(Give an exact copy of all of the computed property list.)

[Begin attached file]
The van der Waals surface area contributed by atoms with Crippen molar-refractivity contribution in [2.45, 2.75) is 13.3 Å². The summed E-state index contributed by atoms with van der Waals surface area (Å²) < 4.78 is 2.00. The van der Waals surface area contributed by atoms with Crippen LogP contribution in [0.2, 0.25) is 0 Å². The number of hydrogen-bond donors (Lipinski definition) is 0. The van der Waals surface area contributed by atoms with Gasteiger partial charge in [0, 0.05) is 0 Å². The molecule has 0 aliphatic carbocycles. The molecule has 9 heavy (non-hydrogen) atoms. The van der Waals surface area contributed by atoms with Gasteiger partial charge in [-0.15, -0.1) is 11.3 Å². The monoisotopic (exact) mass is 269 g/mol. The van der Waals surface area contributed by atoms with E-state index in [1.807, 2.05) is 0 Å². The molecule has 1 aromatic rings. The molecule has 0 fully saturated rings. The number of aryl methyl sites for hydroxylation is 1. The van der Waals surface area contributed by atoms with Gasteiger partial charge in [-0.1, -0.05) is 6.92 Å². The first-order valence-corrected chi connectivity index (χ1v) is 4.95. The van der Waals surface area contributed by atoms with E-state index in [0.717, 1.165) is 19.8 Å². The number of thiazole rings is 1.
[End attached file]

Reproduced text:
The van der Waals surface area contributed by atoms with Crippen molar-refractivity contribution in [2.45, 2.75) is 13.3 Å². The summed E-state index contributed by atoms with van der Waals surface area (Å²) < 4.78 is 2.00. The van der Waals surface area contributed by atoms with Crippen LogP contribution in [0.2, 0.25) is 0 Å². The number of hydrogen-bond donors (Lipinski definition) is 0. The van der Waals surface area contributed by atoms with Gasteiger partial charge in [0, 0.05) is 0 Å². The molecule has 0 aliphatic carbocycles. The molecule has 9 heavy (non-hydrogen) atoms. The van der Waals surface area contributed by atoms with Gasteiger partial charge in [-0.15, -0.1) is 11.3 Å². The monoisotopic (exact) mass is 269 g/mol. The van der Waals surface area contributed by atoms with E-state index in [1.807, 2.05) is 0 Å². The molecule has 1 aromatic rings. The molecule has 0 fully saturated rings. The number of aryl methyl sites for hydroxylation is 1. The van der Waals surface area contributed by atoms with Gasteiger partial charge in [-0.1, -0.05) is 6.92 Å². The first-order valence-corrected chi connectivity index (χ1v) is 4.95. The van der Waals surface area contributed by atoms with E-state index in [0.717, 1.165) is 19.8 Å². The number of thiazole rings is 1.